Would you like to see a little of the story reader? I’d hoped you might.
Well here you are then . . .
Every part of me was jolted and shaken. I felt as if my very bones had rattled out of joint and my teeth ached. I could no longer admire the unusual beauty of this new land, my new home, New South Wales. The ruts in the track ahead looked as if they were worse than those that we’d already lurched over and through. I swivelled around on the hard seat of the wagon to look back at the “Great North Road” although I wonder at the sanity of anyone would could consider the jumble of ruts and gauges in the clay, that stretched both behind and before us, a road.
“Mr O’Brien” I called out to the gnarled brown man who ambled along beside the beasts of burden cracking his long snaking whip like a conductor’s baton. The bullocks moved as one as they clamoured along, throwing their weight against the yokes that bound them together to pull the massive wagon.
“Yes Missy,” he turned his wizened face toward me and waited as the bullock team lumbered by, bouncing on a particularly rough piece of track. The wagon upon which I was perched drew level to where he stood and I could look into the bright blue of his eyes, eyes too young and lively for his weather beaten face.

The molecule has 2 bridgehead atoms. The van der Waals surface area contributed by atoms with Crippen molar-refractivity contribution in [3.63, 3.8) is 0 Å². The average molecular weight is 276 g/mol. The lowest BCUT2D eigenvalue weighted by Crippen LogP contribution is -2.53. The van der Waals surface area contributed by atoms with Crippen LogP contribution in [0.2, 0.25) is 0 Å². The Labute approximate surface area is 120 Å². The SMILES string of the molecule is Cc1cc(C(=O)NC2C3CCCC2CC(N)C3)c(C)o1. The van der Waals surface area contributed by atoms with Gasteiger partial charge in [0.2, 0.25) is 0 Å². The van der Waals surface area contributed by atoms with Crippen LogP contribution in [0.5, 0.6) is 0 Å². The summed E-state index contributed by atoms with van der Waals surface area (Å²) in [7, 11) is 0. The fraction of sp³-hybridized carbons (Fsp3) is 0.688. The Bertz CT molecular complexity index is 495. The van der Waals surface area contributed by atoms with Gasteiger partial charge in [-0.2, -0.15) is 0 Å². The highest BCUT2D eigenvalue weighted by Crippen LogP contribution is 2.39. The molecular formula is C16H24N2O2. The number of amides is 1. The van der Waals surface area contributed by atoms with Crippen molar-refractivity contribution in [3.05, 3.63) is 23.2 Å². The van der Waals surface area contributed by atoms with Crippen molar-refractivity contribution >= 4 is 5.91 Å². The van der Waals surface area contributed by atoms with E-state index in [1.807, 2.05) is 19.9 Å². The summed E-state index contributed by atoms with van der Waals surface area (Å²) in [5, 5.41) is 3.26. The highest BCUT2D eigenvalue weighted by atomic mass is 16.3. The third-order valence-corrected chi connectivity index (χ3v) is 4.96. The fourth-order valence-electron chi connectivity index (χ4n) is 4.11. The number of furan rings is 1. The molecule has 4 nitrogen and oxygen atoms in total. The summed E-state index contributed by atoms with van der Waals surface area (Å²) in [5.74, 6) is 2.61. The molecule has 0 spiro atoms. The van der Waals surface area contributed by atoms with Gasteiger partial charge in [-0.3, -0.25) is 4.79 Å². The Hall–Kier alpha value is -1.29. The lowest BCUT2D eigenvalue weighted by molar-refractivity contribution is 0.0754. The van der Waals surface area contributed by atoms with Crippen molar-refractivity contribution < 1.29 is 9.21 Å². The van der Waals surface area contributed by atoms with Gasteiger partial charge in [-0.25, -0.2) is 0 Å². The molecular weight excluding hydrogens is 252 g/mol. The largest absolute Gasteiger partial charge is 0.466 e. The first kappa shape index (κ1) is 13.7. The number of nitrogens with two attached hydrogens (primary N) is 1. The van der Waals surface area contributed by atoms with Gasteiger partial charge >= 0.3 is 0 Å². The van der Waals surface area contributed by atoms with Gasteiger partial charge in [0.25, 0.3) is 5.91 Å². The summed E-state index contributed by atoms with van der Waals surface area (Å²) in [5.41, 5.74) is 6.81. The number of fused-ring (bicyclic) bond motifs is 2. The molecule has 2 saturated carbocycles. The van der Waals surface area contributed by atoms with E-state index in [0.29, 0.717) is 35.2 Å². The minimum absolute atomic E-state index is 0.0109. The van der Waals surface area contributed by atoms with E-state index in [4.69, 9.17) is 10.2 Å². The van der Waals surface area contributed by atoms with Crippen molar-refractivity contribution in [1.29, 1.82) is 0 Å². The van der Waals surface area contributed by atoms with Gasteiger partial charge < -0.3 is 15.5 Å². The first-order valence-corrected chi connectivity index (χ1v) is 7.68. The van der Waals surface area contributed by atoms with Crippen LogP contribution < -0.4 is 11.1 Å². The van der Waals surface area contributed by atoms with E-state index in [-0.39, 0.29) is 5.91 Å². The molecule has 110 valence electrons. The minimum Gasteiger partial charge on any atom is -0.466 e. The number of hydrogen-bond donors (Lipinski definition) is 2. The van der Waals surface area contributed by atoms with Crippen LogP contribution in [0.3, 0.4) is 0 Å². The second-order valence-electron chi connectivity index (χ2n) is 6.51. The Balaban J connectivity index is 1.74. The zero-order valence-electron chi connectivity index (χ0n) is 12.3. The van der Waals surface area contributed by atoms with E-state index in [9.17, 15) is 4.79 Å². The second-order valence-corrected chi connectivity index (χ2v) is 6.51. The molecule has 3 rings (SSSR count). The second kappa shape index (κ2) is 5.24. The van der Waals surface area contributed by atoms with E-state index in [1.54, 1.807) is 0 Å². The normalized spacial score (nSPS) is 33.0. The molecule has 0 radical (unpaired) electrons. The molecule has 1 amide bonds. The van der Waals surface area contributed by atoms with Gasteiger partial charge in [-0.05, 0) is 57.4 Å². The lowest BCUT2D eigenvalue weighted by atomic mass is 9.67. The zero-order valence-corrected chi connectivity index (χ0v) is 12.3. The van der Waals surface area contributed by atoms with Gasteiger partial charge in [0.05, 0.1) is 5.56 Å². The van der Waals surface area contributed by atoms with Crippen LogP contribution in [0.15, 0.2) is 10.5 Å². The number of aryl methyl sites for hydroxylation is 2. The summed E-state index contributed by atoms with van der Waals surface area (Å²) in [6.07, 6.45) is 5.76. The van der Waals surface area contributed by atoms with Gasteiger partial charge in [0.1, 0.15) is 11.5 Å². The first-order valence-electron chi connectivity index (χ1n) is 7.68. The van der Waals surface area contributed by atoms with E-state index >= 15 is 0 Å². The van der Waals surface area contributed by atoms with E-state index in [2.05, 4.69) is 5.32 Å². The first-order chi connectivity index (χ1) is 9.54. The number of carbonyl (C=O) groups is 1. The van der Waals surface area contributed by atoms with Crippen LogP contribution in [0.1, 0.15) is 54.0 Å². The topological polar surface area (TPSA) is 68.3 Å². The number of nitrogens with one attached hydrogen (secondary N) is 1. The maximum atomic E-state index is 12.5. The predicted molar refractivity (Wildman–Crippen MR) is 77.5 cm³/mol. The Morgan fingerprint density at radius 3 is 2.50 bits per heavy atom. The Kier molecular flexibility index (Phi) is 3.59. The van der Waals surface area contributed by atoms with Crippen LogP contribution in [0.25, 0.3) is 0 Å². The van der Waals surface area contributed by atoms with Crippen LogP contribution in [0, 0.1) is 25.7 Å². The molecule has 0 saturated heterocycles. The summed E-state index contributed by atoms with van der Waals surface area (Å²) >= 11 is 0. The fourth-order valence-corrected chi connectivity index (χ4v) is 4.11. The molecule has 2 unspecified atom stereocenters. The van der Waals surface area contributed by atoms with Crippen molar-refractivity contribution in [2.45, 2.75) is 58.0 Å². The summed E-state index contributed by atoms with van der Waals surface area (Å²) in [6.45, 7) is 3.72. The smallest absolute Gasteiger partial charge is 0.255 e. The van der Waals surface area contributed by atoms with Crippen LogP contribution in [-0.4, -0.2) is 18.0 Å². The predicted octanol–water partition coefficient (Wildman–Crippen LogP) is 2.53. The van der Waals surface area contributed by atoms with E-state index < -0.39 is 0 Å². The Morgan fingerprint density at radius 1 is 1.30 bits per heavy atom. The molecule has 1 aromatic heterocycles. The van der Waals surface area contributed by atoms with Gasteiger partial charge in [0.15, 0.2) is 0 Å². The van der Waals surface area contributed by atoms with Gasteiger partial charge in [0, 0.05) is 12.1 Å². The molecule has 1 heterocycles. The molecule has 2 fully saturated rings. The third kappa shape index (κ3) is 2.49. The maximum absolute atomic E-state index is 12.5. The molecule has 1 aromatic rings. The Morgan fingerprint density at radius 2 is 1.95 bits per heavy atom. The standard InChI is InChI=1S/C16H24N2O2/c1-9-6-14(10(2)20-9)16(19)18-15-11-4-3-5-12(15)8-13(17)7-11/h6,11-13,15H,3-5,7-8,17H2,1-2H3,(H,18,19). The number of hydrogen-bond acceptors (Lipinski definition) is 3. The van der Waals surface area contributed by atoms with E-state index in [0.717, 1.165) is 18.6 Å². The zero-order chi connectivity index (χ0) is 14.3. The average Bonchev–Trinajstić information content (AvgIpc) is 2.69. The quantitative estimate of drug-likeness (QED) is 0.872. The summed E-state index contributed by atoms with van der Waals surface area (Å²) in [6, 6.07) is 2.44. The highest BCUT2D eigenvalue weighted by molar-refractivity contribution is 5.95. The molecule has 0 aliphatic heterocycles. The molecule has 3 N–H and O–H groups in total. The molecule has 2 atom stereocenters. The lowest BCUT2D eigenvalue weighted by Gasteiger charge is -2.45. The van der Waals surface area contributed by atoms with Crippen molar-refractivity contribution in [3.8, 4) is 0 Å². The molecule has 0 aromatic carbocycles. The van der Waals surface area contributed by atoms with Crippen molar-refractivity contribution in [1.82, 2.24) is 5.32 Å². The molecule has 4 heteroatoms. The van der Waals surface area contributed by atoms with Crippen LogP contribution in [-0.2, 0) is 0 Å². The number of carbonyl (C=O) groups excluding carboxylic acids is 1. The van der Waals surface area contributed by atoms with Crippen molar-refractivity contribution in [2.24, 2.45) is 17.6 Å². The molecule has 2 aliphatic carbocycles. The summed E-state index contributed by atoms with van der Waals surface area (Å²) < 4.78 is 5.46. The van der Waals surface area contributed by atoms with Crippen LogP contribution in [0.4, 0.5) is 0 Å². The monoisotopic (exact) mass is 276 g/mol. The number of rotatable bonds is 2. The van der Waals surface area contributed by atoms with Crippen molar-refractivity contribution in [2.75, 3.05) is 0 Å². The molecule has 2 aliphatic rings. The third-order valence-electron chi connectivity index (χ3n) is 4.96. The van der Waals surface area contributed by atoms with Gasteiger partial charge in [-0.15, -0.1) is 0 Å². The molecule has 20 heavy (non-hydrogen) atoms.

“Is it much further?” I asked again, and wiped at a rivulet of perspiration that had began to run down the side of my face, I took the untied bonnet from my head and using the brim as a fan, I flapped it in front of my face. The slight breeze created by my flapping did little to alleviate the ridiculous heat, it only served to move the hot languid air slightly.
“Tis’ only a few miles on Missy, but the track is a mite rough in this part, had big rains a few months back, near washed out the road altogether.” His attention went quickly back to the oxen, never breaking stride over the uneven ground as he moved along the line, barking orders to one and murmuring encouragement to another, always urging them on.
I wriggled on the hard bench of the dray and felt the sigh whoosh up from my lungs. My emotions swung between joy at the prospect of seeing Papa, and despair at the sadness of our reunion without Mama to share it. I wondered, as I had done countless times since I’d arrived why Papa had not met the ship.